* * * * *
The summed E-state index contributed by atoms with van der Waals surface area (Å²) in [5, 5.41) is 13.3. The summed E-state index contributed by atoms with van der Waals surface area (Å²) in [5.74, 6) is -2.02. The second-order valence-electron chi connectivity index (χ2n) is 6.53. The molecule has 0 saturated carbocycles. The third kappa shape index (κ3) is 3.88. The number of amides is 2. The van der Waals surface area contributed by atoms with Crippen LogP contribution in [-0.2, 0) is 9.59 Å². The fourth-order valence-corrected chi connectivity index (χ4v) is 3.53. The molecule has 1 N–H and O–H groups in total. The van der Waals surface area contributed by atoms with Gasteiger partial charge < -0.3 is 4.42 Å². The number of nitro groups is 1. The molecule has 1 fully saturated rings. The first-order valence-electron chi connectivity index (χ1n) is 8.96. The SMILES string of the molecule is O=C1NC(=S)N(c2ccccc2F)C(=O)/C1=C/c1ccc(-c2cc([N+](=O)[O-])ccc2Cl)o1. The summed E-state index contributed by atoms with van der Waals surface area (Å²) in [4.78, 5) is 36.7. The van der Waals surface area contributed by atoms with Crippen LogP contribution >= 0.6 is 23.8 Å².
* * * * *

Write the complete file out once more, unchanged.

The summed E-state index contributed by atoms with van der Waals surface area (Å²) in [5, 5.41) is 13.3. The summed E-state index contributed by atoms with van der Waals surface area (Å²) in [5.74, 6) is -2.02. The second-order valence-electron chi connectivity index (χ2n) is 6.53. The molecule has 0 saturated carbocycles. The third kappa shape index (κ3) is 3.88. The number of amides is 2. The van der Waals surface area contributed by atoms with Crippen LogP contribution in [-0.2, 0) is 9.59 Å². The fourth-order valence-corrected chi connectivity index (χ4v) is 3.53. The molecule has 1 N–H and O–H groups in total. The van der Waals surface area contributed by atoms with Gasteiger partial charge < -0.3 is 4.42 Å². The number of nitro groups is 1. The molecule has 1 fully saturated rings. The first-order valence-electron chi connectivity index (χ1n) is 8.96. The SMILES string of the molecule is O=C1NC(=S)N(c2ccccc2F)C(=O)/C1=C/c1ccc(-c2cc([N+](=O)[O-])ccc2Cl)o1. The summed E-state index contributed by atoms with van der Waals surface area (Å²) in [4.78, 5) is 36.7. The van der Waals surface area contributed by atoms with Crippen LogP contribution >= 0.6 is 23.8 Å².